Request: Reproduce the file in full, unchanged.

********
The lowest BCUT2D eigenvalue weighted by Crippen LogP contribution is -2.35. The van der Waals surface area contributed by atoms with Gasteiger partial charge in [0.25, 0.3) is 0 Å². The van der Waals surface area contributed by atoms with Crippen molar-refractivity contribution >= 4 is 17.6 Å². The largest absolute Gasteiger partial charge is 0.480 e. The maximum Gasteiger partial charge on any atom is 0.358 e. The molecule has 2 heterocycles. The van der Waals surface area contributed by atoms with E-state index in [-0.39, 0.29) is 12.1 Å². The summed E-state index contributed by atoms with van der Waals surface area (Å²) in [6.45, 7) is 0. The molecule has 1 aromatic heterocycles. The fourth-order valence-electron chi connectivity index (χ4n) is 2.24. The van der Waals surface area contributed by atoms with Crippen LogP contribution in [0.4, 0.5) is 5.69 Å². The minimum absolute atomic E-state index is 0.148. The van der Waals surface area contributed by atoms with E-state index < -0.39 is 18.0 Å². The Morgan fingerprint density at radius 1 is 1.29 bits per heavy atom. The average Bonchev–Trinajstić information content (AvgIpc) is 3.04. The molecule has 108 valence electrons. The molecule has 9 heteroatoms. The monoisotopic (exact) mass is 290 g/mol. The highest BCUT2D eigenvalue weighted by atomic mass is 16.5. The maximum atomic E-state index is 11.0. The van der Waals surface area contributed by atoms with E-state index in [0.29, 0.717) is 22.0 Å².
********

The lowest BCUT2D eigenvalue weighted by Crippen LogP contribution is -2.35. The van der Waals surface area contributed by atoms with Gasteiger partial charge in [0.25, 0.3) is 0 Å². The van der Waals surface area contributed by atoms with Crippen molar-refractivity contribution >= 4 is 17.6 Å². The largest absolute Gasteiger partial charge is 0.480 e. The maximum Gasteiger partial charge on any atom is 0.358 e. The molecule has 2 heterocycles. The van der Waals surface area contributed by atoms with E-state index in [-0.39, 0.29) is 12.1 Å². The summed E-state index contributed by atoms with van der Waals surface area (Å²) in [6.45, 7) is 0. The molecule has 1 aromatic heterocycles. The fourth-order valence-electron chi connectivity index (χ4n) is 2.24. The van der Waals surface area contributed by atoms with Crippen LogP contribution in [0.4, 0.5) is 5.69 Å². The minimum absolute atomic E-state index is 0.148. The van der Waals surface area contributed by atoms with E-state index < -0.39 is 18.0 Å². The Morgan fingerprint density at radius 1 is 1.29 bits per heavy atom. The average Bonchev–Trinajstić information content (AvgIpc) is 3.04. The molecule has 108 valence electrons. The molecule has 9 heteroatoms. The monoisotopic (exact) mass is 290 g/mol. The highest BCUT2D eigenvalue weighted by atomic mass is 16.5. The maximum atomic E-state index is 11.0. The van der Waals surface area contributed by atoms with E-state index in [0.29, 0.717) is 22.0 Å².